The arms used for Provence are those of Aragon, which is understandable; many of the early counts of Provence were from the House of Aragon via Alfonso II, Count of Provence, the second son of Alfonso II of Aragon. (These arms are sometimes called Provence ancien, with Provence moderne being the arms of the dukes of Anjou, who evidently took over as counts of Provence in 1245. “Moderne” is relative.) The dolphin is a canting element from Dauphiné, which used to be an independent principality before Humbert II sold it to the French crown in 1349. Part of the deal was that the eldest son of the French king had to take on the unique title, which is why the heirs of France are called dauphins.
Finally, the eagle is the arms of the County of Nice. Supposedly, the tinctures are derived from the arms of the House of Savoy, and the crowned eagle spreading its wings over the mountains is a representation of the House of Savoy extending its dominance over Nice. (It’s a nice explanation, but I’m somewhat skeptical.)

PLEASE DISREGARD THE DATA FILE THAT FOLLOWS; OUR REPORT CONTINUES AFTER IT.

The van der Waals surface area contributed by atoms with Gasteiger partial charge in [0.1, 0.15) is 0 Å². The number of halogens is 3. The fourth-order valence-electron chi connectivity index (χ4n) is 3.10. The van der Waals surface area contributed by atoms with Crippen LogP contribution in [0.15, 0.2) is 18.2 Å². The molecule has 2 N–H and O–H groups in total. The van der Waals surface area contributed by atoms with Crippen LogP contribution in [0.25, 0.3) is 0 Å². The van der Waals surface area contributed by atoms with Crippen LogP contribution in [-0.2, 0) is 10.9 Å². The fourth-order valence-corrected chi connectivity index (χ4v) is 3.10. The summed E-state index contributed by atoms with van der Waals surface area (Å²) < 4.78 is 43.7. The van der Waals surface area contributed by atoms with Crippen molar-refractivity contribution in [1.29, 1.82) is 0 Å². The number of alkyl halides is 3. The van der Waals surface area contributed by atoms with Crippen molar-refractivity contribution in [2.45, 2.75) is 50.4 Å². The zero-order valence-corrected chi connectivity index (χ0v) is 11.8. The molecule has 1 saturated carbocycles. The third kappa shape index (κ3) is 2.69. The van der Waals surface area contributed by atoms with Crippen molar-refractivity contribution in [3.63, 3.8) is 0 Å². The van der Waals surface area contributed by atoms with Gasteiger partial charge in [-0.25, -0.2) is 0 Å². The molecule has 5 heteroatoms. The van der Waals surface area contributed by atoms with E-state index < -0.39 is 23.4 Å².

It looks like both Île-de-France and Pays de la Loire don’t have official arms, so next week, we’ll return to Bourgogne-Franche-Comté to start looking through their departments.
Blazon: Per fess I per pale or the letters Y and F crowned sable and argent a cross of Calatrava gules and II azure a bridge of three arches argent over water in base barry wavy of the last and the field
The Y and F stand for Isabella of Castile and Fernando of Aragon, whom the blazon claims were the “true founders” of the town. (In the fifteenth century, the letters Y and I were often used interchangeably.)
Blazon: Argent on a mount vert a city wall with a gate tower or, masoned and windowed sable, in base water barry wavy of the field and azure
The mount refers to the name of the city (Berg meaning “mountain”). The wall and gate might be an allusion to the second half of the name; Vöstenhof is derived from “festen hof,” an archaic term for “manor house” or “castle.”
Blazon: Per pale argent a cross of Santiago gules and azure a castle triple-towered or on a mount in base proper, surmounted in base by a basin argent of water barry wavy of the field and the last; pointé in base or a galero vert, in the fess point an alms bag, in base a croizer and a patriarchal cross in saltire sable
The archbishop’s regalia in base is presumably a reference to St. Thomas of Villanova, who was born in Fuenllana in 1488, and later canonized in 1658.